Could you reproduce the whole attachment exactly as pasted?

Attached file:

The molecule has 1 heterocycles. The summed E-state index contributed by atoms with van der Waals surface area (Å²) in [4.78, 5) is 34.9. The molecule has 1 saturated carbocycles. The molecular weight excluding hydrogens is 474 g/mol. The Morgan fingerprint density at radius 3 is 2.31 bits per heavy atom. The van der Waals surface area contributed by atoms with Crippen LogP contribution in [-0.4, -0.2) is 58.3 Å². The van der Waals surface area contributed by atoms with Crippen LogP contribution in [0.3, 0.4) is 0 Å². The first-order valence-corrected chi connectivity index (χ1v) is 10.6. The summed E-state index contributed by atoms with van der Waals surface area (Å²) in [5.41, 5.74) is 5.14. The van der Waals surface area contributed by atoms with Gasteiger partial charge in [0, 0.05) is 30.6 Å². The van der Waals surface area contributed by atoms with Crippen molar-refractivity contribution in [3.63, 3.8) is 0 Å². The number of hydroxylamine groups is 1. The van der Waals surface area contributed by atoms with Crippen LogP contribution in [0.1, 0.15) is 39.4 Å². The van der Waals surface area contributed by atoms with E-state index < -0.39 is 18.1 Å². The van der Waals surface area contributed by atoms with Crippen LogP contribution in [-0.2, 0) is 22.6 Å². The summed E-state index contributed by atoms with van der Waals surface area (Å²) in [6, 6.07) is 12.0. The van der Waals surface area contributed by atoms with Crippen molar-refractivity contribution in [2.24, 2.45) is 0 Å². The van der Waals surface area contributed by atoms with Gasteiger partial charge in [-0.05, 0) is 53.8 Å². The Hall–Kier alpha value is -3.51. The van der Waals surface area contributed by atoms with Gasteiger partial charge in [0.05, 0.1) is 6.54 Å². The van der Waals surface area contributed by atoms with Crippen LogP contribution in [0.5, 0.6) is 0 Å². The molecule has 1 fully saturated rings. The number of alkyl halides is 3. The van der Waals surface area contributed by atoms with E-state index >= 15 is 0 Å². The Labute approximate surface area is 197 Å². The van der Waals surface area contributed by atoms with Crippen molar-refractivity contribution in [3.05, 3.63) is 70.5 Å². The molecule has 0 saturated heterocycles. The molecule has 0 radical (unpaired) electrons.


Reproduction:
The molecule has 1 heterocycles. The summed E-state index contributed by atoms with van der Waals surface area (Å²) in [4.78, 5) is 34.9. The molecule has 1 saturated carbocycles. The molecular weight excluding hydrogens is 474 g/mol. The Morgan fingerprint density at radius 3 is 2.31 bits per heavy atom. The van der Waals surface area contributed by atoms with Crippen LogP contribution in [-0.4, -0.2) is 58.3 Å². The van der Waals surface area contributed by atoms with Crippen LogP contribution in [0.3, 0.4) is 0 Å². The first-order valence-corrected chi connectivity index (χ1v) is 10.6. The summed E-state index contributed by atoms with van der Waals surface area (Å²) in [5.41, 5.74) is 5.14. The van der Waals surface area contributed by atoms with Gasteiger partial charge in [0, 0.05) is 30.6 Å². The van der Waals surface area contributed by atoms with Crippen molar-refractivity contribution in [3.63, 3.8) is 0 Å². The number of hydroxylamine groups is 1. The van der Waals surface area contributed by atoms with Crippen LogP contribution in [0.1, 0.15) is 39.4 Å². The van der Waals surface area contributed by atoms with E-state index < -0.39 is 18.1 Å². The van der Waals surface area contributed by atoms with Crippen LogP contribution in [-0.2, 0) is 22.6 Å². The summed E-state index contributed by atoms with van der Waals surface area (Å²) in [6, 6.07) is 12.0. The van der Waals surface area contributed by atoms with Crippen molar-refractivity contribution in [2.24, 2.45) is 0 Å². The van der Waals surface area contributed by atoms with Gasteiger partial charge in [-0.05, 0) is 53.8 Å². The Hall–Kier alpha value is -3.51. The van der Waals surface area contributed by atoms with Gasteiger partial charge in [0.05, 0.1) is 6.54 Å². The van der Waals surface area contributed by atoms with Crippen LogP contribution in [0.5, 0.6) is 0 Å². The molecule has 1 fully saturated rings. The number of alkyl halides is 3. The van der Waals surface area contributed by atoms with E-state index >= 15 is 0 Å². The Labute approximate surface area is 197 Å². The van der Waals surface area contributed by atoms with Crippen molar-refractivity contribution in [3.05, 3.63) is 70.5 Å². The molecule has 0 saturated heterocycles. The molecule has 0 radical (unpaired) electrons.